So in the classic game, I think of Curtis Strange vs Mac O Grady. Most would argue that Mac was the superior ball striker, but Strange wins back to back US Opens. Personally watching Mac during his prime, I was surprised how often he would miss long and left. Not necessarily over the green left (very bad), but having to putt downhill and left to right. I can only speculate that this might have contributed to Mac putting left handed. However, putting uphill is going to be better odds than putting downhill,and right to left putts are going to be a more comfortable putting stance for right handed golfers. Left handed golfers would just flip the pie chart horizontally.
I’d rather be the purple, even though short is often better than long. The purple golfer could adjust and aim a bit short of the pin to manage their tendencies.
Mac is always an interesting case. People who saw him rave about how he hit it, but his stats aren’t impressive at all. Some disconnect when he went to a tournament.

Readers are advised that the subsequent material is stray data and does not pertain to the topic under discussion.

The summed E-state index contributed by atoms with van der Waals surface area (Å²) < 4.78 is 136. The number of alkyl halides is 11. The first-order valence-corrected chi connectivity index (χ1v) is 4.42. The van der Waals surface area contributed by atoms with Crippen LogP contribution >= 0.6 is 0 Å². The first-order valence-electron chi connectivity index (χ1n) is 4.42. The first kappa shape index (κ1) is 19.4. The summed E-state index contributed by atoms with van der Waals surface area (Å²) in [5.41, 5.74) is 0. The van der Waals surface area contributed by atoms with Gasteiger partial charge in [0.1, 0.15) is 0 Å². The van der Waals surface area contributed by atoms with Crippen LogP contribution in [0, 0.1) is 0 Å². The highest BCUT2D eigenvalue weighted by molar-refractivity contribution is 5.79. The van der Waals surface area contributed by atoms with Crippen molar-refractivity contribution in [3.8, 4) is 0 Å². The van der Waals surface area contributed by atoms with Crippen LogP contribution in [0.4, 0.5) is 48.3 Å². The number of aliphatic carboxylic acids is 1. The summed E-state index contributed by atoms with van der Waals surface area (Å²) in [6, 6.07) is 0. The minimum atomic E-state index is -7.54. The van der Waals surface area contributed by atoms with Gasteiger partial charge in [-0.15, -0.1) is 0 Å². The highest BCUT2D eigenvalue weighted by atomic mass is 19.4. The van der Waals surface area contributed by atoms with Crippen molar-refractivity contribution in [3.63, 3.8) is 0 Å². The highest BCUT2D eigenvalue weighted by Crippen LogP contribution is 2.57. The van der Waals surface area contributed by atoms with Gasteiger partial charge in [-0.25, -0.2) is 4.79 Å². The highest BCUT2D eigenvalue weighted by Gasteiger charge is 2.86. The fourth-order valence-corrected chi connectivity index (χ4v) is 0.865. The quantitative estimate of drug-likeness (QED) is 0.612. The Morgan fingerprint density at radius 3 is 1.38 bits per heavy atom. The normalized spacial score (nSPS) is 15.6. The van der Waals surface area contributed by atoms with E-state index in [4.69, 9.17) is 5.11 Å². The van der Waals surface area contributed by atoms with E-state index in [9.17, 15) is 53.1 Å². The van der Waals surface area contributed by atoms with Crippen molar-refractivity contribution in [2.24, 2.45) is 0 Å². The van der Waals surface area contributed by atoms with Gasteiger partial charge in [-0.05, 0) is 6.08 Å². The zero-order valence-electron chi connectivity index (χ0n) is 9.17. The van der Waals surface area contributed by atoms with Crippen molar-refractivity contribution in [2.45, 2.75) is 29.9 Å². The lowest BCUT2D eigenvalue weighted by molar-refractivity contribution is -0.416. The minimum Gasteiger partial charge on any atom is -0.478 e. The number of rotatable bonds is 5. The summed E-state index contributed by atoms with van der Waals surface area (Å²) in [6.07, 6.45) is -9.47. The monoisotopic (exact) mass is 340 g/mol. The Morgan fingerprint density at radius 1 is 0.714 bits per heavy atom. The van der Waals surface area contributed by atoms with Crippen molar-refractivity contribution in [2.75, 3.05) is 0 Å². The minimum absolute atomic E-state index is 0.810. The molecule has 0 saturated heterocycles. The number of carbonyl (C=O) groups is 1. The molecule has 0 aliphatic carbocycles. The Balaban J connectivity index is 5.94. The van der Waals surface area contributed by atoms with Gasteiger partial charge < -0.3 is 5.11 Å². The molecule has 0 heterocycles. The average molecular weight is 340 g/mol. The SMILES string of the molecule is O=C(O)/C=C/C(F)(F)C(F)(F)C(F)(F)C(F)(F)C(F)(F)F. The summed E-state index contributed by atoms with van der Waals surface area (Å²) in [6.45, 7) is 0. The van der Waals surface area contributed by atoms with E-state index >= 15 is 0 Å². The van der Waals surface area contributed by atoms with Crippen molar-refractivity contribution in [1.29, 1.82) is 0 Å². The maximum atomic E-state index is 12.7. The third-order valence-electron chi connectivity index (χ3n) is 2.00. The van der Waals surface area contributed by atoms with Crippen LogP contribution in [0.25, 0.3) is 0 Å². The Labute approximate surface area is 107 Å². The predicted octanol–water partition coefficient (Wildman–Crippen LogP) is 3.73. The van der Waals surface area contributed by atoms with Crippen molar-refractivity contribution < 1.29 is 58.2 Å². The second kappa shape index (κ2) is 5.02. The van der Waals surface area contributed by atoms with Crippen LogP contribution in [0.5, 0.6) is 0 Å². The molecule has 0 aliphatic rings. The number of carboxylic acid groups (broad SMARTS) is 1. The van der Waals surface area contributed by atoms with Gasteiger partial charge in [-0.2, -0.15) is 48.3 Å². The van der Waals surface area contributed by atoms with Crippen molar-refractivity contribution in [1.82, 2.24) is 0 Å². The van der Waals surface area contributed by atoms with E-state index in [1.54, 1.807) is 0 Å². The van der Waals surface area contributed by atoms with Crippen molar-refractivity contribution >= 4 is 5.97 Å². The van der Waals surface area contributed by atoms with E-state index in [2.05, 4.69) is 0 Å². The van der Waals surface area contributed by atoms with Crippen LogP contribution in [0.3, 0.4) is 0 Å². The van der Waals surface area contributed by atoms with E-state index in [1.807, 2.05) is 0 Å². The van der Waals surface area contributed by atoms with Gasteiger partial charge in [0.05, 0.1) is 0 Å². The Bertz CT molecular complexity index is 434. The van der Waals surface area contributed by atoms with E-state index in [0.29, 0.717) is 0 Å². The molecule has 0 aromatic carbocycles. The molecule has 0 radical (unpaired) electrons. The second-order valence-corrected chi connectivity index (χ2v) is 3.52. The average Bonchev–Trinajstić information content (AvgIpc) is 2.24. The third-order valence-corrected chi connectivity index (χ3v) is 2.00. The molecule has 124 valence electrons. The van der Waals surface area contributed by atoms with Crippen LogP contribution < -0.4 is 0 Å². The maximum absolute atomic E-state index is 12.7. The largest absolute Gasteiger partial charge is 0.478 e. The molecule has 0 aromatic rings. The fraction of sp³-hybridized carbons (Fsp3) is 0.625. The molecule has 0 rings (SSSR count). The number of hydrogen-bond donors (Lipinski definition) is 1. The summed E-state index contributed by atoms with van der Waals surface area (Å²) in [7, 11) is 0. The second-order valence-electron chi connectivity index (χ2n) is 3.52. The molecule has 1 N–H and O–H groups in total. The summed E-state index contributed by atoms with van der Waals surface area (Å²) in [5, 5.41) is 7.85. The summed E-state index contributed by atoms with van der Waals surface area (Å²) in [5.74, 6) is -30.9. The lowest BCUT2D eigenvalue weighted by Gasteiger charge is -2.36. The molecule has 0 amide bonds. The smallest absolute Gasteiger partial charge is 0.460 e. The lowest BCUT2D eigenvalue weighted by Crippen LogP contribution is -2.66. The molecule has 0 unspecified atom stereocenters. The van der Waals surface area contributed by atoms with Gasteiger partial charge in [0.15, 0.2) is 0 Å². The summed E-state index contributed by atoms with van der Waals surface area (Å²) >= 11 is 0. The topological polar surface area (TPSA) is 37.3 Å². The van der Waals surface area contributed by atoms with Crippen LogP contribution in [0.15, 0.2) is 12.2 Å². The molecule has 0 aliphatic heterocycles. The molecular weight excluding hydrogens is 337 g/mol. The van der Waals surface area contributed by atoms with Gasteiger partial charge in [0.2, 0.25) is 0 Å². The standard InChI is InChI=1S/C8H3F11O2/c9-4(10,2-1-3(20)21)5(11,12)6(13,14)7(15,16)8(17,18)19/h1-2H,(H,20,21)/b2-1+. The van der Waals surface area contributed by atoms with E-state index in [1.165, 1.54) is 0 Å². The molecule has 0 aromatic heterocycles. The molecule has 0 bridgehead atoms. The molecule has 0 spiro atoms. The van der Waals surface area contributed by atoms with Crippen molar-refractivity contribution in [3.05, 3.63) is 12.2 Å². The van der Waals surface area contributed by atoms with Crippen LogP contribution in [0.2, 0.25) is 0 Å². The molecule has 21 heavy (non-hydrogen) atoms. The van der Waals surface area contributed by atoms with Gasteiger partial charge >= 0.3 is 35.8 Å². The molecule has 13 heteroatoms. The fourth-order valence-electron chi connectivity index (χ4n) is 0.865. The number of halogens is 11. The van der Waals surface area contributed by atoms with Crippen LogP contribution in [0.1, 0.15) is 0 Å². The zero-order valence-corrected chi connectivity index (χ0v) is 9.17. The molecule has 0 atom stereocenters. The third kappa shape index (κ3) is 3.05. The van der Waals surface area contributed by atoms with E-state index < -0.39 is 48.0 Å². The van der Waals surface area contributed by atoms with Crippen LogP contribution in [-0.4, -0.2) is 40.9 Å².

This isn’t about adjusting… it’s about the design of the golf swing and equipment. This is about where the golfer is actually trying to hit the ball, but their swing faults leave them skewed one way or the other. Mac was a great range hitter, but on the course missed long and left way too often. It was due to the mechanics of his swing. The right arm straightening on the downswing sometimes didn’t work as well as planned. This very slight OTT would also de loft the club slightly… so his miss was long and left. To complicate that, he was putting left handed (maybe why?) so his best leave would be short and left… for a right handed golfer, not many ways to make that your miss… because left, pulls or OTT also deloft the clubface…
If Mac’s leave on a good day was in fact short and right… he would be putting left handed up the hill which is not going to be as comfortable when the ball is breaking away from you.